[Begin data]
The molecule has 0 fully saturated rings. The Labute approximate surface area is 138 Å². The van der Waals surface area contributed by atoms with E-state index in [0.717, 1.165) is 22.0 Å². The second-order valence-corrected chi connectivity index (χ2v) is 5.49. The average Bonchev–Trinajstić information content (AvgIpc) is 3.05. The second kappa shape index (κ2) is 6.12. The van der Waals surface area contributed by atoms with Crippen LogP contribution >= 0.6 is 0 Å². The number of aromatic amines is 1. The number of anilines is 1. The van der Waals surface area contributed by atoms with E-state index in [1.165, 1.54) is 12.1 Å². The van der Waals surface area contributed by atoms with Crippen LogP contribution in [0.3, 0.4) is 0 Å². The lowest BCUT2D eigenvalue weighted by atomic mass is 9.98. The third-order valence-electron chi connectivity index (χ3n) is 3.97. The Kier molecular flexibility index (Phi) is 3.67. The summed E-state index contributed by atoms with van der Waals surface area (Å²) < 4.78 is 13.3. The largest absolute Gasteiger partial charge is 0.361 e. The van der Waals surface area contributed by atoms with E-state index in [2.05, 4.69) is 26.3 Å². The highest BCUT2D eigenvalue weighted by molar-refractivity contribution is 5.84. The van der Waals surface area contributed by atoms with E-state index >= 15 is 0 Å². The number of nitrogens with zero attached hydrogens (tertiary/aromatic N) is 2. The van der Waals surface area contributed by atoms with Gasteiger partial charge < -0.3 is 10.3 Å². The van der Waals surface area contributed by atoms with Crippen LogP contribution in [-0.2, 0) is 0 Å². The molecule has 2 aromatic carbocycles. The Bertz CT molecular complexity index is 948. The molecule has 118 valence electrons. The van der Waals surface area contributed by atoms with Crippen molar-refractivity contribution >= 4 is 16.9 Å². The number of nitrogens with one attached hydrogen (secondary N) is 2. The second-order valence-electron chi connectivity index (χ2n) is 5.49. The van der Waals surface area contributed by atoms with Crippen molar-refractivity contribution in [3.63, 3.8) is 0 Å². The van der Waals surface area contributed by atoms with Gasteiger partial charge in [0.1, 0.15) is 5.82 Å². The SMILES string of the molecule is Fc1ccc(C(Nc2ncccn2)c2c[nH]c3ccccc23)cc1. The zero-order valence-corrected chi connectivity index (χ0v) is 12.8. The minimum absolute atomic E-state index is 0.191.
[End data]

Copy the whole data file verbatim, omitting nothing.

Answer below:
The molecule has 0 fully saturated rings. The Labute approximate surface area is 138 Å². The van der Waals surface area contributed by atoms with E-state index in [0.717, 1.165) is 22.0 Å². The second-order valence-corrected chi connectivity index (χ2v) is 5.49. The average Bonchev–Trinajstić information content (AvgIpc) is 3.05. The second kappa shape index (κ2) is 6.12. The van der Waals surface area contributed by atoms with Crippen LogP contribution >= 0.6 is 0 Å². The number of aromatic amines is 1. The number of anilines is 1. The van der Waals surface area contributed by atoms with E-state index in [1.165, 1.54) is 12.1 Å². The van der Waals surface area contributed by atoms with Crippen LogP contribution in [0.3, 0.4) is 0 Å². The lowest BCUT2D eigenvalue weighted by atomic mass is 9.98. The third-order valence-electron chi connectivity index (χ3n) is 3.97. The Kier molecular flexibility index (Phi) is 3.67. The summed E-state index contributed by atoms with van der Waals surface area (Å²) < 4.78 is 13.3. The largest absolute Gasteiger partial charge is 0.361 e. The van der Waals surface area contributed by atoms with E-state index in [2.05, 4.69) is 26.3 Å². The highest BCUT2D eigenvalue weighted by molar-refractivity contribution is 5.84. The van der Waals surface area contributed by atoms with E-state index >= 15 is 0 Å². The number of nitrogens with zero attached hydrogens (tertiary/aromatic N) is 2. The van der Waals surface area contributed by atoms with Gasteiger partial charge < -0.3 is 10.3 Å². The van der Waals surface area contributed by atoms with Crippen LogP contribution in [-0.2, 0) is 0 Å². The molecule has 2 aromatic carbocycles. The Bertz CT molecular complexity index is 948. The molecule has 118 valence electrons. The van der Waals surface area contributed by atoms with Crippen molar-refractivity contribution >= 4 is 16.9 Å². The number of nitrogens with one attached hydrogen (secondary N) is 2. The second-order valence-electron chi connectivity index (χ2n) is 5.49. The van der Waals surface area contributed by atoms with Crippen molar-refractivity contribution in [3.63, 3.8) is 0 Å². The van der Waals surface area contributed by atoms with Gasteiger partial charge in [0.1, 0.15) is 5.82 Å². The SMILES string of the molecule is Fc1ccc(C(Nc2ncccn2)c2c[nH]c3ccccc23)cc1. The zero-order valence-corrected chi connectivity index (χ0v) is 12.8. The minimum absolute atomic E-state index is 0.191.